In its latest edition the Fountain magazine features an article by Fethullah Gülen on a believer’s response in times of difficulty as well as an article on torture from the perspective of human rights conventions and Islam by Ayse Meva.
The lead article in the most recent edition describes how a believer is expected to respond in difficult times. Storms are temporal and breezes are eternal in Fethullah Gülen’s worldview, so believers “are neither shaken by the noise and clamor that is being intentionally made around” them, nor do they “panic in the face of the dust that envelopes us.” And for him, believers should trust in God, equip themselves with wisdom and try to live up to their beliefs, God’s good pleasure and distinct cultural values.
What would you do if terrorists planted a bomb somewhere in your city and wouldn’t tell you how to defuse it? This is what is called the “ticking time-bomb scenario,” and some people believe that under such circumstances torture is legitimate, if as a result the terrorist is forced to speak. Drawing on this scenario, Ayse Meva provides an interesting discussion in the current issue, touching on human rights conventions and what Islam says about torture.
The intense rivalry between the magicians in the movie “The Prestige” was fatal. In Veli Keskin’s article in the magazine, the rivalry on the world stage between various power centers is as tragic as that which existed between the magicians; however, the global one has cost millions of lives. Keskin’s analogy has produced an eye-opening essay in which we find both the magicians on the stage in theater and those on the political scene using similar techniques in shaping the perceptions of their audience.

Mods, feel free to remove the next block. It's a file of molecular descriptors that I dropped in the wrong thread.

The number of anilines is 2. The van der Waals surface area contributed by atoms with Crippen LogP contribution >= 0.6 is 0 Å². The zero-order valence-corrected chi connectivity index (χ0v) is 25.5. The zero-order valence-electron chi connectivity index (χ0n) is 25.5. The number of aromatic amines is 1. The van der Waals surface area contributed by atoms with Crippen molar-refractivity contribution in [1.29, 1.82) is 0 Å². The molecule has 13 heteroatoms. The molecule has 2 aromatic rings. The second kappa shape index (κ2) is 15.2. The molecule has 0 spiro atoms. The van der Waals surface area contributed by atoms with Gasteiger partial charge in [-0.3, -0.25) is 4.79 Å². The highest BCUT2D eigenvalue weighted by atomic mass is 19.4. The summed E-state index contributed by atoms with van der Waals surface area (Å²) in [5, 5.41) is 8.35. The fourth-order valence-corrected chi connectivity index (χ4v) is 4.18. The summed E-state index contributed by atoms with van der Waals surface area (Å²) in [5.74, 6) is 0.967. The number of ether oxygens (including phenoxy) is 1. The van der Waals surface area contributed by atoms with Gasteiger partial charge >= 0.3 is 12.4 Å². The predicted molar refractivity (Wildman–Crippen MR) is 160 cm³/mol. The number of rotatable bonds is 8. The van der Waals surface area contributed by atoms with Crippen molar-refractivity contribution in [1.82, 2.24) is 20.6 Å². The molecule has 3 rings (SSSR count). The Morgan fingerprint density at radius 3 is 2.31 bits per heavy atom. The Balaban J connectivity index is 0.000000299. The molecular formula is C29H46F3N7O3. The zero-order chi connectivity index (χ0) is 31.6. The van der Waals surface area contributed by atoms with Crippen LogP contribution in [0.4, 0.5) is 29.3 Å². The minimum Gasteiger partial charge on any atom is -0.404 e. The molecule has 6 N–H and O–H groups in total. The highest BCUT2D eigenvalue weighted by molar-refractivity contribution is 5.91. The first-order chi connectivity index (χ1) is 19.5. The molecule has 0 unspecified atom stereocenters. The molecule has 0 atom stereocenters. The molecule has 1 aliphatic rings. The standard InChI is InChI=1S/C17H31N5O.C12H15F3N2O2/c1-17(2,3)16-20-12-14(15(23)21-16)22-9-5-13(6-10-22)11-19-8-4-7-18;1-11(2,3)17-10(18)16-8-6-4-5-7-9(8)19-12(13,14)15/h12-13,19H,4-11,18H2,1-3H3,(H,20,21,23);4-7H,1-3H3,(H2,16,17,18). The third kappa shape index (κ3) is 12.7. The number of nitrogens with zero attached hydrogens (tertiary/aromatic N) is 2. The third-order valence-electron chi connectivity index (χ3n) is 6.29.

Huseyin Coskun in his article asks you to imagine finding a gift in your mailbox one morning. It is a beautiful shirt perfectly suited to your taste. But who sent you this shirt? How did he or she know what your preferences were? Was the sender a man or a woman? With limited information it is not possible to discover the relationship between the sender and the receiver. But one can easily infer that the sender is someone who loves the receiver and wants to please the receiver. The former perspective, which is positivist, is not sufficient for explaining many things in our lives; but with qualitative inference we can reach some conclusions. Coskun gives this and many other examples and explains how “qualitative inference allows one to address the non-physical or metaphysical aspects of the physical phenomena by freeing all of our cognitive faculties.”
Meanwhile, the magazine was discussed during a conference titled “East and West Encounters: The Gülen Movement,” held in Los Angeles on Dec. 5-6, 2009.